It can be DIFFICULT to feel thankful when you’re overwhelmed with feeling like your health is not where you want it to be. Gratitude and thankfulness won’t cure you overnight but it can help you heal! In Dr Deborah Anderson’s article on gratitude and autoimmunity, she states the science shows that practicing gratitude:

1) Lowers inflammation in the body
2) Improves your sleep
3) Lowers your stress levels
4) Improves your mood
5) Helps you overcome trauma

That’s a powerful tool in your arsenal for taming autoimmunity! This is something you can do very easily at any time or place in your day. It lifts your spirits and helps you focus on all the things going right in your life even if it’s something little.

Try this practical tip during the holiday season and see if it doesn’t carry you over into the new year with some added cheer!

Practical Application for Thankfulness

Start each day with a thankful list! I like to start with a list of 5 things I’m thankful for that happened the day before or in a general sense. I also like to let myself feel the emotion of how what I am thankful for makes me feel!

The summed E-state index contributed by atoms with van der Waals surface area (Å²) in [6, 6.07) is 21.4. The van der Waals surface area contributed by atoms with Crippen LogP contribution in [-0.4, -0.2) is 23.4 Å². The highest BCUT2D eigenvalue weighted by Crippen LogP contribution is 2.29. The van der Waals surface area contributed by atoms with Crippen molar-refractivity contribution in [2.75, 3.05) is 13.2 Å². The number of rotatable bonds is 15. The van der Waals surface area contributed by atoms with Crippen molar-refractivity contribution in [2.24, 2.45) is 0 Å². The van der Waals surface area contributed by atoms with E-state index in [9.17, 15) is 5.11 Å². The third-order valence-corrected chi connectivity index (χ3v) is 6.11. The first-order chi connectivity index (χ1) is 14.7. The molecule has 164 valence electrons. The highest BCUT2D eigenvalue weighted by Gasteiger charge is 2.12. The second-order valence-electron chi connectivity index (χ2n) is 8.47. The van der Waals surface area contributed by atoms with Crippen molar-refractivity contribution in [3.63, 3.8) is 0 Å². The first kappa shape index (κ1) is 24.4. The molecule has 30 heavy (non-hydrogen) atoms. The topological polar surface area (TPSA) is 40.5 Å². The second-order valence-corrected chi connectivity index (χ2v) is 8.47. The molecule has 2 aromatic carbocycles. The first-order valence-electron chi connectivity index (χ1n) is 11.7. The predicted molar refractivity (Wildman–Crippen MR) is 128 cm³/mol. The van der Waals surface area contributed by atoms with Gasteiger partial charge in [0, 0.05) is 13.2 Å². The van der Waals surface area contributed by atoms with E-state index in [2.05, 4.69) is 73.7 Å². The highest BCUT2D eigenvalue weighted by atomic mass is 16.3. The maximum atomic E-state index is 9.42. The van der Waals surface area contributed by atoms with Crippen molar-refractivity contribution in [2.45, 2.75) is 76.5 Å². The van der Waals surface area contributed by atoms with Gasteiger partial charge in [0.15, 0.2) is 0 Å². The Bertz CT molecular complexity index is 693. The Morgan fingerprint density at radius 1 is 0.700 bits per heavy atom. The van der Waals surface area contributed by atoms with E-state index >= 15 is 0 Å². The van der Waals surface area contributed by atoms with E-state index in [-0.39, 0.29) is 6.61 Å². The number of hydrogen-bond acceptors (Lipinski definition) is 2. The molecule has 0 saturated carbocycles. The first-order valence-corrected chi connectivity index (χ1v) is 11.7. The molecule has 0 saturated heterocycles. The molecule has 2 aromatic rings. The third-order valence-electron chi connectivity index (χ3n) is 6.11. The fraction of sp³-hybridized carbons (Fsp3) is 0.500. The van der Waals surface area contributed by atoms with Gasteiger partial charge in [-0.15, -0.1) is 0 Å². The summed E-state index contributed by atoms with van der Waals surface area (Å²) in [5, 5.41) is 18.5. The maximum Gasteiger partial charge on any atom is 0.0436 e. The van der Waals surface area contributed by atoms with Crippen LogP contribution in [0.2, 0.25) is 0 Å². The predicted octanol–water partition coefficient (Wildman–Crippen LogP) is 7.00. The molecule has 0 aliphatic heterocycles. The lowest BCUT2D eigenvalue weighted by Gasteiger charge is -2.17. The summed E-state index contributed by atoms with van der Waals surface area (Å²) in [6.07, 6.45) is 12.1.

I have two sons and a wonderful husband. Lately my three year old son likes to tell me I’m his best friend. That has been on my thankful list over and over recently! It makes me feel so good!

I have even written down in the past how I am thankful for all that my autoimmune diseases have taught me about health and the amazing friends I have made through connecting with the autoimmunity community.

Start with 5 things and watch that list grow! It’s easy to find the good in life when you’re keeping your eyes open for it.

#2 Get Rid of the Stress!

The holidays seem to be an extra time for stress! Stress is a huge trigger for autoimmune disease to wreck havoc on your body. It’s a vicious cycle since stress can activate disease and disease can cause stress on the body.

When we stress out or are under stressful and tense situations, our body releases cortisol. When we are chronically stressed, cortisol is constantly elevated which can lead to “cortisol resistance.”